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Capacitor Shorting over aluminum.

by Sefrez
Tags: aluminum, capacitor, shorting
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Sefrez
#1
Apr6-12, 04:49 AM
P: 125
I had a 4700uF-35v capacitor that I connected in parallel with about 18v. I would short it over some aluminum foil and being that it was connected in parallel, each slight disconnection with the foil would result in a recharge. Probably not worth mentioning, I definitely saw some sparks. The foil would actually deteriorate (holes would be made.)

My question is, what exactly is happening to the aluminum? And what "are" these sparks that are being seen?

Also, do I need to take safety precautions when doing this (other than the needed precaution for the possibility that the capacitor may explode if not handled properly)?
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pantaz
#2
Apr6-12, 10:40 PM
P: 589
First, stop what you are doing. It is potentially dangerous.

By shorting the capacitor you are dumping the accumulated energy very rapidly, resulting in potentially large currents. The sparks are electric arcs eroding holes in the thin foil.

What are you trying to accomplish?
Sefrez
#3
Apr6-12, 11:37 PM
P: 125
Nothing specific that I am trying to accomplish. Just general experimenting. I figure that large currents are resulting do to the very low internal resistance of a capacitor. That along with the low resistance of the foil. Though that being said, are these large currents capable of being driven though me considering I have much more resistance than foil? I know I am safe in touching the wires of a capacitor as the potential is low, but in terms of an already high current through foil, I am not sure.

Care to elaborate how these large currents can be dangerous at a low potential?

Thanks.

NascentOxygen
#4
Apr8-12, 02:28 AM
HW Helper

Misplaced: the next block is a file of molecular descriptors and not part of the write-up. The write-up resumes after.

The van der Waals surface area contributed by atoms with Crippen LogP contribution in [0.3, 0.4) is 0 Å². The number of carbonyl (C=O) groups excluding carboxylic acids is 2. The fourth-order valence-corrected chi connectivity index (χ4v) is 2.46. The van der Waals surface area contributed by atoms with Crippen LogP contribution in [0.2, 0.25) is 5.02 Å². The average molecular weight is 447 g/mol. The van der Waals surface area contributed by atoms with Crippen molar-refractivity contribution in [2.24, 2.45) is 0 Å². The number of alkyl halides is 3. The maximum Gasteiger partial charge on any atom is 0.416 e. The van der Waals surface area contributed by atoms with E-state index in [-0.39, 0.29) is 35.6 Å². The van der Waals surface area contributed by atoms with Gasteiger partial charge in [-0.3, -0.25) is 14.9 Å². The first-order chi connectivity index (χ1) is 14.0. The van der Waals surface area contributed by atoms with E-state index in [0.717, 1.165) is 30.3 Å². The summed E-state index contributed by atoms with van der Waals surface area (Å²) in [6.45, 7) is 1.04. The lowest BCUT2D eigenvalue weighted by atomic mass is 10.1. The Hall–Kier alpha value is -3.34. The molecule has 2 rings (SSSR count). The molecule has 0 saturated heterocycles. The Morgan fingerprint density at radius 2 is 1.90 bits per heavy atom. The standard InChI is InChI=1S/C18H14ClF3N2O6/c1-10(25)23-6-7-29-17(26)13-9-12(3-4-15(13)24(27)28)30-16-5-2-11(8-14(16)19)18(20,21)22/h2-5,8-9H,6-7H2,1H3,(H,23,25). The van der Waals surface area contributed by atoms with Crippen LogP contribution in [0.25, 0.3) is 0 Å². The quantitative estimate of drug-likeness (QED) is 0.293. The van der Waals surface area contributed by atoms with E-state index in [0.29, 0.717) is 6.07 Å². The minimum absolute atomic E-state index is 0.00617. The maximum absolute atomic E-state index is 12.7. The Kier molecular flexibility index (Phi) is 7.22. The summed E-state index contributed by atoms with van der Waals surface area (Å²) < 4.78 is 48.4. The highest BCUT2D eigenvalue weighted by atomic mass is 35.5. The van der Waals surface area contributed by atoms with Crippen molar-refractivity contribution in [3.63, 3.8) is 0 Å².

Thanks
P: 5,342
Capacitor Shorting over aluminum.

"Sparkling" white sparks are hot aluminium particles burning up in oxygen. Blue sparks are the result of ionized air (ionized nitrogen and oxygen atoms releasing energy after absorbing it from the electrical discharge).

High discharge currents can overheat the capacitor; if the moisture boils the can will rupture, the foils short circuit, and all remaining energy in the capacitor will erupt in one giant bang. Protective eyewear is mandatory.
Sefrez
#5
Apr8-12, 02:50 AM
P: 125
Quote Quote by NascentOxygen View Post
"Sparkling" white sparks are hot aluminium particles burning up in oxygen. Blue sparks are the result of ionized air (ionized nitrogen and oxygen atoms releasing energy after absorbing it from the electrical discharge).

High discharge currents can overheat the capacitor; if the moisture boils the can will rupture, the foils short circuit, and all remaining energy in the capacitor will erupt in one giant bang. Protective eyewear is mandatory.
Thanks. I figured the blue were from ionized air, but I wasn't sure about the white sparkling.

Ah, yeah. I guess that makes sense considering there is some resistance within the capacitor and I am sure the charge discharge frequency is high when sparking in parallel with the battery. Either I should limit the time that this goes on, or remove the battery resulting in only single discharges.

I have had eyewear on the whole time. Not that it would necessarily help for an explosion, but I have also been covering my face with my shirt. Keeps sparks away from my face, anyway.

So do I need not worry about currents considering the low voltage? Of course other than the fact given by the high current that touching the foil could result in a burn by direct heat transfer.
pantaz
#6
Apr8-12, 06:16 AM
P: 589
Quote Quote by Sefrez View Post
... Care to elaborate how these large currents can be dangerous at a low potential?

Thanks.
When I said, "potentially", I meant that your haphazard manner of experimenting often leads to scaling up to "see what happens", which can lead to bad things.


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